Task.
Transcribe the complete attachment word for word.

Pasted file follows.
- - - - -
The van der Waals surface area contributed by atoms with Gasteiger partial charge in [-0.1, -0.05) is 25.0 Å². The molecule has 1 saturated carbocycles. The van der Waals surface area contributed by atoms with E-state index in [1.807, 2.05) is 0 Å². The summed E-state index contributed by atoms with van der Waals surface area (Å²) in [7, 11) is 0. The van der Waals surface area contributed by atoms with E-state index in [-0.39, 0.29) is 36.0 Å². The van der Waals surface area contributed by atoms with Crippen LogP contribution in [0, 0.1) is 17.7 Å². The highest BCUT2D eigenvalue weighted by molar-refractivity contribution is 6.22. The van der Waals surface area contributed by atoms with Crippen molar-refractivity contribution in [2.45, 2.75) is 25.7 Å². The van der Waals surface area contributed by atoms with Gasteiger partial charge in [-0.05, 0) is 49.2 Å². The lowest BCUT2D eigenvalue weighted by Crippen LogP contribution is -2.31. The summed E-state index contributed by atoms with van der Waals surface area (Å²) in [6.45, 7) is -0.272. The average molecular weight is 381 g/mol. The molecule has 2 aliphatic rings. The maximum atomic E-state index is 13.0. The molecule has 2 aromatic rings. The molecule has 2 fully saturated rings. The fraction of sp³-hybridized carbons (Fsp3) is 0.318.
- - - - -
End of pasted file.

The van der Waals surface area contributed by atoms with Gasteiger partial charge in [-0.1, -0.05) is 25.0 Å². The molecule has 1 saturated carbocycles. The van der Waals surface area contributed by atoms with E-state index in [1.807, 2.05) is 0 Å². The summed E-state index contributed by atoms with van der Waals surface area (Å²) in [7, 11) is 0. The van der Waals surface area contributed by atoms with E-state index in [-0.39, 0.29) is 36.0 Å². The van der Waals surface area contributed by atoms with Crippen LogP contribution in [0, 0.1) is 17.7 Å². The highest BCUT2D eigenvalue weighted by molar-refractivity contribution is 6.22. The van der Waals surface area contributed by atoms with Crippen molar-refractivity contribution in [2.45, 2.75) is 25.7 Å². The van der Waals surface area contributed by atoms with Gasteiger partial charge in [-0.05, 0) is 49.2 Å². The lowest BCUT2D eigenvalue weighted by Crippen LogP contribution is -2.31. The summed E-state index contributed by atoms with van der Waals surface area (Å²) in [6.45, 7) is -0.272. The average molecular weight is 381 g/mol. The molecule has 2 aliphatic rings. The maximum atomic E-state index is 13.0. The molecule has 2 aromatic rings. The molecule has 2 fully saturated rings. The fraction of sp³-hybridized carbons (Fsp3) is 0.318.